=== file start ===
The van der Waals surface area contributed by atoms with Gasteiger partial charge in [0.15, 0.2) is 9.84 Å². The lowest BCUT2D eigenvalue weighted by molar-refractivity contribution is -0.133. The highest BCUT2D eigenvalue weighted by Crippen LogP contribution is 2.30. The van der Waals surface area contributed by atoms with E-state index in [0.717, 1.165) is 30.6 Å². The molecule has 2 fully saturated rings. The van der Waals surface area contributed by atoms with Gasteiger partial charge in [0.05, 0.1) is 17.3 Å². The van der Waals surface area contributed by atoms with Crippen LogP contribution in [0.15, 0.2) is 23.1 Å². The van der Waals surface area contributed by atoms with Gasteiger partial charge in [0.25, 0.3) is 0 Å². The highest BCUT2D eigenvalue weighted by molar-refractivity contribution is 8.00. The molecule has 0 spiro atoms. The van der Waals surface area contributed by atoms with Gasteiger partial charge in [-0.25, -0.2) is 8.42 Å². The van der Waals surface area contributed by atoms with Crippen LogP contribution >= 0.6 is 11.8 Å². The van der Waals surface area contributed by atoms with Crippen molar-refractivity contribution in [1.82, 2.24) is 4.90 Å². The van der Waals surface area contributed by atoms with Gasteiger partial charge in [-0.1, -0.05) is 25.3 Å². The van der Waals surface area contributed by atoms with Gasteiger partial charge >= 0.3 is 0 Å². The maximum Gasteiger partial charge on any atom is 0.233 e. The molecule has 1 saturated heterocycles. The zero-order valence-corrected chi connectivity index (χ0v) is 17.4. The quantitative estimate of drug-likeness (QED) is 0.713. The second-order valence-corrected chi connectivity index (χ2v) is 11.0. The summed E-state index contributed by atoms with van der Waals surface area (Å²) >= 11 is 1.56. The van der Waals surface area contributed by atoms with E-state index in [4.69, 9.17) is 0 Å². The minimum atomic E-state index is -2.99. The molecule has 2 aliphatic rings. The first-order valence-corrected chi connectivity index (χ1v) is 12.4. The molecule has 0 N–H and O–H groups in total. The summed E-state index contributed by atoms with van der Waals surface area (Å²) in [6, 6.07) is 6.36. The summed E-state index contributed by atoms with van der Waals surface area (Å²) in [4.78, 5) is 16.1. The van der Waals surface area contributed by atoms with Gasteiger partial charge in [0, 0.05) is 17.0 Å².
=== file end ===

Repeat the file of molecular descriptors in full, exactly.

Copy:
The van der Waals surface area contributed by atoms with Gasteiger partial charge in [0.15, 0.2) is 9.84 Å². The lowest BCUT2D eigenvalue weighted by molar-refractivity contribution is -0.133. The highest BCUT2D eigenvalue weighted by Crippen LogP contribution is 2.30. The van der Waals surface area contributed by atoms with E-state index in [0.717, 1.165) is 30.6 Å². The molecule has 2 fully saturated rings. The van der Waals surface area contributed by atoms with Gasteiger partial charge in [0.05, 0.1) is 17.3 Å². The van der Waals surface area contributed by atoms with Crippen LogP contribution in [0.15, 0.2) is 23.1 Å². The van der Waals surface area contributed by atoms with Gasteiger partial charge in [0.25, 0.3) is 0 Å². The highest BCUT2D eigenvalue weighted by molar-refractivity contribution is 8.00. The molecule has 0 spiro atoms. The van der Waals surface area contributed by atoms with Gasteiger partial charge in [-0.25, -0.2) is 8.42 Å². The van der Waals surface area contributed by atoms with Crippen LogP contribution >= 0.6 is 11.8 Å². The van der Waals surface area contributed by atoms with Crippen molar-refractivity contribution in [1.82, 2.24) is 4.90 Å². The van der Waals surface area contributed by atoms with Gasteiger partial charge in [-0.1, -0.05) is 25.3 Å². The van der Waals surface area contributed by atoms with Gasteiger partial charge >= 0.3 is 0 Å². The maximum Gasteiger partial charge on any atom is 0.233 e. The molecule has 1 saturated heterocycles. The zero-order valence-corrected chi connectivity index (χ0v) is 17.4. The quantitative estimate of drug-likeness (QED) is 0.713. The second-order valence-corrected chi connectivity index (χ2v) is 11.0. The summed E-state index contributed by atoms with van der Waals surface area (Å²) >= 11 is 1.56. The van der Waals surface area contributed by atoms with E-state index in [4.69, 9.17) is 0 Å². The minimum atomic E-state index is -2.99. The molecule has 2 aliphatic rings. The first-order valence-corrected chi connectivity index (χ1v) is 12.4. The molecule has 0 N–H and O–H groups in total. The summed E-state index contributed by atoms with van der Waals surface area (Å²) in [6, 6.07) is 6.36. The summed E-state index contributed by atoms with van der Waals surface area (Å²) in [4.78, 5) is 16.1. The van der Waals surface area contributed by atoms with Gasteiger partial charge in [0, 0.05) is 17.0 Å².